Liz Schaffer 
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Costa-Gavras Does Not Like Happy Endings

Near the end of their talk at the Brooklyn Academy of Music last Tuesday night, host Paul Holdengräber leaned back in his chair and turned to Costa-Gavras. “One could say you’re quite interested in unhappy endings.” Gavras, the famed French-Greek filmmaker known for political thrillers like Z and Missing, revealed his distaste of the Hollywood tradition. “The little guy always wins,” Costa-Gavras said. “You go home feeling well and go to sleep feeling well. But that’s not real life.”

The talk was part of the Onassis Cultural Center’s Profiles series. Gavras’ new film, Capital, which opens at the end of the month in New York, takes Gavras’ hatred of political oppression into the financial realm. The movie explores the evils of capitalism, via a bank executive who lands in the CEO chair and immediately starts courting stockholders, firing underlings, and fucking up his family. Money, he explains to his distraught wife, makes people respect you. Unlike Wall Street, the little guys here not only don’t win, they get crushed. To research the film, Costa-Gavras poured over the financial pages, talked to bankers, and dove deep into economic history. One banker told him, “Democracy is a placebo. We belong not to the people, but to the most important stockholders. Because if we don’t do what they want us to do, they change us.” Fitting, then, that the first movie he ever remembered watching was Erich von Stroheim’s Greed.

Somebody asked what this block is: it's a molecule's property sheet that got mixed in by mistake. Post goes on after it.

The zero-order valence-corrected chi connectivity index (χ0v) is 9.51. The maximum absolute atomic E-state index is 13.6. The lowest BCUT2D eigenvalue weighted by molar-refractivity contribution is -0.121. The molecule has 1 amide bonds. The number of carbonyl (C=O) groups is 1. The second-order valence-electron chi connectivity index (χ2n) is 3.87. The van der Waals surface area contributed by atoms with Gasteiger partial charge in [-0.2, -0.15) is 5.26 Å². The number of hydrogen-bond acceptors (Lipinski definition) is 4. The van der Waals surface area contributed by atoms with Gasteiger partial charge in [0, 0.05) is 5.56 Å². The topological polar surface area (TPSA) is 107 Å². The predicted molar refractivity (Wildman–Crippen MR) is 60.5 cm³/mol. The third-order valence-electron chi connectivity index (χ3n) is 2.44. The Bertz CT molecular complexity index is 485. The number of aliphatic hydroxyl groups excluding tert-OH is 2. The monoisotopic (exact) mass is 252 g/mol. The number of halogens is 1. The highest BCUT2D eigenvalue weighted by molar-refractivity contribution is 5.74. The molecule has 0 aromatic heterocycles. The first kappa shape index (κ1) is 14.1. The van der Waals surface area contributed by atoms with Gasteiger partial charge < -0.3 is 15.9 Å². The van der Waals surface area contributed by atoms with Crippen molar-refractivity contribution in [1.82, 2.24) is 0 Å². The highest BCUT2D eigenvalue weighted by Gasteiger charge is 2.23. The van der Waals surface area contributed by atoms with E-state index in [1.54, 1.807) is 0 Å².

Gavras has spent his life using film as a tool to expose political injustice. But now, at 80, he wants to make a musical, though he doesn’t know what about. (“If I knew,” he said, “I would have made it already.”) At one point in the conversation, Holdengräber asked Gavras, given his oeuvre, if he saw himself as a political filmmaker. “I don’t. I never accept the idea of ‘political film’. I think that all movies are political. I never say to myself, Ok, now I will make a political movie. That’s ridiculous. I say, this story interests me.”

Lane Koivu 
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Style Suggestions: Autumn Colours

With the Autumn breeze blowing through, let your wardrobe be inspired by the colour palette surrounding you.

Bordeaux: coat Marc by Marc Jacobs, sunglasses Matthew Williamson, shirt Erdem, pants Tory Burch, necklace Jennifer Zeuner Jewelry, shoe Sigerson Morrison.
Orange: coat Stella McCartney, bag Globe Trotter, skirt Rag&Bone, sweater Maison Martin Margiela, shoe Chloé.